In high school, I was a cheerleader, a member of the National Honor Society and Beta Club. During summers, I worked at the Dairy Queen.
At the end of my freshman year at a two-year women’s college, the defunct Sullins in Virginia, I won the humanities academic achievement award.
During my junior year at the University of Kentucky, I wasn’t the least bit intimidated when tutoring English to the behemoths on the football team.
As a senior, I worked in a library and held my own with Mr. Melvil Dewey.
Some years later, after going back to school and receiving a master’s degree, I was facilitator of Make Today Count, a support group for people with life-threatening illnesses.
I’m a mother, but must admit to a deficiency in cleverness when naming my children. Not one is a Track, Willow, Bristol, Piper, or Trig, although Sullins College was in Bristol which makes me wonder what I was thinking when I was living in that dormitory. Why did it not occur to me that Bristol would be a stellar name for a child? I guess I wasn’t thinking about offspring in those days, yet, now, I’m kicking myself for foolishly neglecting to conceive of this because I was concentrating, instead, on making the Dean’s List.
Really, I’m slightly embarrassed for my children, especially, the two who are named John, since it is, well, traditional, but there’s some explaining to do here. You see, my husband and I had previous marriages. He had a son named John and so did I. Then, together, we had Hunter, and, despite the name, neither of us, ever, was a member of the NRA. Let me add, here, that I’m a little surprised Sarah didn’t name one of her five Hunter or, perhaps, Safari. We chose Hunter because it’s a family name, not because we hoped to bag a bear or wolf and display its head in our living, dining, or bedroom.
Oh, dear, I digress. I was informing you of my qualifications for leadership when I went tangential. And not just any leadership. So back to the crux. Crux? Crux? What an interesting name for a child. But there I go, wandering from the point about my bona fides. I’m talking real deal here, grabbing-the-oars leadership, as in that one-heartbeat-away assumption of ultimate power in case, and perish the thought, someone, like John already-too-old McChicanery, croaked while serving as POTUS. Actually, perish the thought he’ll win the presidency but it’s a no-brainer that if he does, he’s not going to the gates of hell to nail bin Laden when he’s got Sarah Barracuda Palin who’s salivating to use her own private arsenal on the bogeyman. I wonder in which room she’d place Osama’s head.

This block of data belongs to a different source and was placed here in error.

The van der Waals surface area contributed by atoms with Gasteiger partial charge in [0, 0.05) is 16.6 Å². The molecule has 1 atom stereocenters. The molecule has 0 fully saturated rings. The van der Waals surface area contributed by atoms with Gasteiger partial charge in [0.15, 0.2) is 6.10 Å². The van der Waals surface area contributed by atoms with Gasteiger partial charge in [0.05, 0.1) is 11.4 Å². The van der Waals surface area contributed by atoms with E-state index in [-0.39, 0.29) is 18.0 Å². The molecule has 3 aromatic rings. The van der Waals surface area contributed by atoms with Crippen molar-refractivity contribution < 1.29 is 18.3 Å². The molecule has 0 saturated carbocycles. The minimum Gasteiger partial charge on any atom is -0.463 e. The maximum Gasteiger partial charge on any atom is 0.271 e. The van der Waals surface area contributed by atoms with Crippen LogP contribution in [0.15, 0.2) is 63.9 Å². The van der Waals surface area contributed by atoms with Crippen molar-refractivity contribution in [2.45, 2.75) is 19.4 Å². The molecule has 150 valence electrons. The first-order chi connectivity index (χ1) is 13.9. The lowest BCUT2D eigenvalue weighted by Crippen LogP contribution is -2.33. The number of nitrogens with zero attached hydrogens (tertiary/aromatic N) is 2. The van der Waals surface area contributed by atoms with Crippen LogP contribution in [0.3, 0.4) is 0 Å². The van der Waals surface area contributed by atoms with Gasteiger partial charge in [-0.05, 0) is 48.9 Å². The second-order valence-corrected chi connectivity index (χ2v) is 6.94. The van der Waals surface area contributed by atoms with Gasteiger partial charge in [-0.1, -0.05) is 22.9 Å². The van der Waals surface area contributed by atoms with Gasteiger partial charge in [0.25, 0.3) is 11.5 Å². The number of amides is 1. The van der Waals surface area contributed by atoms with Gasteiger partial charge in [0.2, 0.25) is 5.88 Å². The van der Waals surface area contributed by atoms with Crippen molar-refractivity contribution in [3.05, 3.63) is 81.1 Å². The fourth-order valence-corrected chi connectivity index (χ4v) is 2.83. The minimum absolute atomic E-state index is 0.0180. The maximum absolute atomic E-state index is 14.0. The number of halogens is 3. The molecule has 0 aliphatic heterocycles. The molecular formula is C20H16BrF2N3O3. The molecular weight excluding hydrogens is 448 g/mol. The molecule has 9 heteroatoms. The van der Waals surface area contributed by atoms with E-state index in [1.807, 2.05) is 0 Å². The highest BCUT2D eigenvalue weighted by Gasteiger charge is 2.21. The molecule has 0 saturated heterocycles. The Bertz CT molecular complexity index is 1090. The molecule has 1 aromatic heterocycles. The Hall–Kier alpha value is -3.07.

But back to the point. I’m simply stating a case for my creds. Cred? Hmm, that, come to think of it, would be an interesting name and so would Potus.
Oops, I forgot to mention, when telling you about the children, that my obstetrician called my labor “precipitous,” meaning that near my due date, I should hover close to the hospital. In other words, I can get the job done pronto, which is another important reason I qualify to be one flatline away from calling 1600 Pennsylvania Avenue home.
Oh, yeah, I’ve gone door-to-door, collecting money for diabetes research, and I’ve addressed envelopes provided by the American Heart Association for their drive. Plus, I had a yard sale once, which, with a little stretch of the imagination, makes me a small business owner.
I’m pro-choice, approve of same-sex marriage, was raised in the Baptist Church, but now subscribe to chaos theory. I believe in teaching sex education rather than the failed abstinence only. You can place me on the side of science, stem-cell research, the separation of church and state, the right to assemble, the right to dissent, and peace. I will never ban or burn your books. Plus, and this is very important, I am not a nationalist, nor would I ever bend over for AIPAC.
I can pronounce Iraq, the names of world leaders, like Ahmadinejad, and stare into the eyes of Putin and recognize he’s smart enough to realize the US instigated the Georgia/Russia conflict in an attempt to influence the election. Kinda like the reason the neocons are telling us the surge has worked.
So vet me. Come and get me. Bring it on. I’m ready to be swiftboated. In fact, I’ll go ahead and offer this: Arrested at the US Mission to the UN while attempting to deliver a petition for peace exactly seven months after the death of my nephew in Iraq, I spent a night in the Tombs in lower Manhattan with fellow peaceniks Cindy Sheehan, Medea Benjamin, and Rev. Patricia Ackerman in a filthy cell along with the rest of the general, female prison population. Also, I climbed the steps to the top of the water tower in Nicholasville, Kentucky more than once when I was a teenager and sneaked into the drive-in theater in the trunk of a car a few times.
Let’s see, now. Is there anything else? Yep, I inhaled.
Missy Beattie lives in New York City. She’s written for National Public Radio and Nashville Life Magazine. An outspoken critic of the Bush Administration and the war in Iraq, she’s a member of Gold Star Families for Peace. She completed a novel last year, but since the death of her nephew, Marine Lance Cpl. Chase J. Comley, in Iraq on August 6,’05, she has been writing political articles. She can be reached at: Missybeat@aol.com